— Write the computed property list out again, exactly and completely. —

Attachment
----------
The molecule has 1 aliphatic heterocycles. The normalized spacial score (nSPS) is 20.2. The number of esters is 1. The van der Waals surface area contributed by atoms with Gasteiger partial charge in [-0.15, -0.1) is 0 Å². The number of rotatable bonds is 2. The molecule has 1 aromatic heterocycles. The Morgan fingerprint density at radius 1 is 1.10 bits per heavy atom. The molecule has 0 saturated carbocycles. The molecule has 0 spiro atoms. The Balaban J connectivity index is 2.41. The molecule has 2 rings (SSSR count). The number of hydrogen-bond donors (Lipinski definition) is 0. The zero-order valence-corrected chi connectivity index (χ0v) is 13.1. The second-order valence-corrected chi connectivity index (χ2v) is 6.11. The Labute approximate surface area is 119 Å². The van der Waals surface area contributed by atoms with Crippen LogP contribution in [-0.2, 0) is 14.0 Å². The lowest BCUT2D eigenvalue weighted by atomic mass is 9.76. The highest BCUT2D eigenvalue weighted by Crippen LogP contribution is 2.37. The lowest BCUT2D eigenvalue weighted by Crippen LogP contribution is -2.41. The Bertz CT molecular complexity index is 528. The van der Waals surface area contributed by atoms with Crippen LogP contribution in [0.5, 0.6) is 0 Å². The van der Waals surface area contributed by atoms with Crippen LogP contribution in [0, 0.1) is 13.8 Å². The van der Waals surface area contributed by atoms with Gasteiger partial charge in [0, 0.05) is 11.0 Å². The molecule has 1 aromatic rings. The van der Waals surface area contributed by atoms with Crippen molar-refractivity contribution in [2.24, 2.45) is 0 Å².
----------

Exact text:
The molecule has 1 aliphatic heterocycles. The normalized spacial score (nSPS) is 20.2. The number of esters is 1. The van der Waals surface area contributed by atoms with Gasteiger partial charge in [-0.15, -0.1) is 0 Å². The number of rotatable bonds is 2. The molecule has 1 aromatic heterocycles. The Morgan fingerprint density at radius 1 is 1.10 bits per heavy atom. The molecule has 0 saturated carbocycles. The molecule has 0 spiro atoms. The Balaban J connectivity index is 2.41. The molecule has 2 rings (SSSR count). The number of hydrogen-bond donors (Lipinski definition) is 0. The zero-order valence-corrected chi connectivity index (χ0v) is 13.1. The second-order valence-corrected chi connectivity index (χ2v) is 6.11. The Labute approximate surface area is 119 Å². The van der Waals surface area contributed by atoms with Crippen LogP contribution in [-0.2, 0) is 14.0 Å². The lowest BCUT2D eigenvalue weighted by atomic mass is 9.76. The highest BCUT2D eigenvalue weighted by Crippen LogP contribution is 2.37. The lowest BCUT2D eigenvalue weighted by Crippen LogP contribution is -2.41. The Bertz CT molecular complexity index is 528. The van der Waals surface area contributed by atoms with Crippen LogP contribution in [0.5, 0.6) is 0 Å². The van der Waals surface area contributed by atoms with Crippen LogP contribution in [0, 0.1) is 13.8 Å². The van der Waals surface area contributed by atoms with Gasteiger partial charge in [0, 0.05) is 11.0 Å². The molecule has 1 aromatic rings. The van der Waals surface area contributed by atoms with Crippen molar-refractivity contribution in [2.24, 2.45) is 0 Å².